Idiopathic pulmonary fibrosis (IPF) is a chronic fibroproliferative disease with a median survival of 3–5 years from diagnosis.1 Establishing the extent of fibrosis at baseline and at follow-up can have prognostic and therapeutic implications but there are limited methods for doing this. Worsening breathlessness can signify advancement of disease, but is subjective and complicated by other comorbidities. Physiological parameters like the forced vital capacity (FVC) and transfer factor for carbon monoxide (TLCO) do not always reflect the extent of fibrosis and can be unreliable in the context of coexistent disease, such as emphysema, pulmonary hypertension and cardiac failure.2 The Composite Physiologic Index (CPI), a formula that incorporates forced expiratory volume in 1 s (FEV1), FVC and TLCO to overcome the confounding influence of airways disease3 accommodates the presence of emphysema but does not specifically measure fibrosis. In practice, issues such as poor patient technique can also result in readings that overestimate disease severity. A further limitation in using lung function as a measure of disease severity is that the range of ‘normal’ values lies between 80% and 120%, which may misrepresent presence of fibrosis in relatively healthy individuals.4 Lung function may also not be sensitive enough to detect accumulation of fibrosis—Oda et al5 observed a subgroup of patients with progressive fibrotic change on CT over 6 months which was not associated with a fall in FVC. In the era of increasing antifibrotic drugs (pirfenidone and nintedanib) that specifically slows down the progression of fibrosis, a method that measures the impact of these drugs on the accumulation of fibrosis could refine the use of these drugs. In addition, such a measure could complement lung function for selection and stratification of patients for established and new antifibrotic drugs.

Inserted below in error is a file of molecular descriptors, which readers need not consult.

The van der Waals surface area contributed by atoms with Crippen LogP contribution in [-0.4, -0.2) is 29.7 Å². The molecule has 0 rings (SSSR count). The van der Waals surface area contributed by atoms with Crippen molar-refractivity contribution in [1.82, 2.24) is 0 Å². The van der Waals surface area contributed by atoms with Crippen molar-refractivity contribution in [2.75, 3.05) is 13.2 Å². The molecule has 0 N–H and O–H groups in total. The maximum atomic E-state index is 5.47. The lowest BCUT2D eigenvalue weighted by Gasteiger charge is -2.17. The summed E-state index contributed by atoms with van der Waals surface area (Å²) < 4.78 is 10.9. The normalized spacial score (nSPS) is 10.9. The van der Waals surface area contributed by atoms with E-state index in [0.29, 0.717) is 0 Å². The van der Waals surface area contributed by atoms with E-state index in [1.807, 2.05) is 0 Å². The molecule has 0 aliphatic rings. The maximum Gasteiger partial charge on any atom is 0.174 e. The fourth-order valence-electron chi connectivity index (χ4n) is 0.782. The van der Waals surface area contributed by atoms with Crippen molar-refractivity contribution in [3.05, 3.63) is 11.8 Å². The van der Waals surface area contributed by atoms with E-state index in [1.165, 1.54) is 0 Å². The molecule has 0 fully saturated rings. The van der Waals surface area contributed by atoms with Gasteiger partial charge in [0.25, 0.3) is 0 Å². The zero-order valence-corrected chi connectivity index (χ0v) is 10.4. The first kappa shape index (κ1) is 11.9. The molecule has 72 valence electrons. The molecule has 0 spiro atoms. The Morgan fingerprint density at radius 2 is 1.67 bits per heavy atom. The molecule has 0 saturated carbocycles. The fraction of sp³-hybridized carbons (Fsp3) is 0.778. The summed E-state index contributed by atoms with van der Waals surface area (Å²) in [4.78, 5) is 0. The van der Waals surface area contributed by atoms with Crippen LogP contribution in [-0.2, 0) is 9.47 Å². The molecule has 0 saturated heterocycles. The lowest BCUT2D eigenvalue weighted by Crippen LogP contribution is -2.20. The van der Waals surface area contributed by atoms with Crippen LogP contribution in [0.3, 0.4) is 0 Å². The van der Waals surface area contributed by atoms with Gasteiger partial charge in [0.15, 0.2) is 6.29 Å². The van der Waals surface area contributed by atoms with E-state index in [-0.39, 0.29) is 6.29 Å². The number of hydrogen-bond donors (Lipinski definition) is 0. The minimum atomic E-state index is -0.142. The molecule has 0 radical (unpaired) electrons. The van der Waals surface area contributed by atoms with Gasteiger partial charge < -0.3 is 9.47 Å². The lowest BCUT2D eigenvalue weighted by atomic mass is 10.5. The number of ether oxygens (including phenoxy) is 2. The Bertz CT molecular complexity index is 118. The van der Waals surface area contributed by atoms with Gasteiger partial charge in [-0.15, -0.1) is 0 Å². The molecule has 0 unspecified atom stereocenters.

High-resolution CT (HRCT) scans offer the possibility of measuring disease severity more accurately and sensitively, by focusing on fibrotic changes.6 Several computer-generated and visual approaches have been reported5 7–19 to provide a measure of disease severity in IPF. Software that can detect textural differences within the lung corresponding to specific CT patterns of fibrosis (eg, CALIPER) are promising particularly for variables not quantifiable by visual CT methods, for example, quantification of vessel in prognostication17 but have not been widely adopted despite several large studies,18 19 in part due to the costs and further training involved. Thus, a method that uses currently available technology and terminology,20 which is readily accessible, continues to have a role, particularly clinically. We set out to design a simple, short and readily accessible CT scoring system that quantifies fibrosis with the aim of identifying a scoring method that could contribute to research studies, patient selection and stratification in clinical trials for IPF, and determining the contribution of fibrosis to clinical deterioration.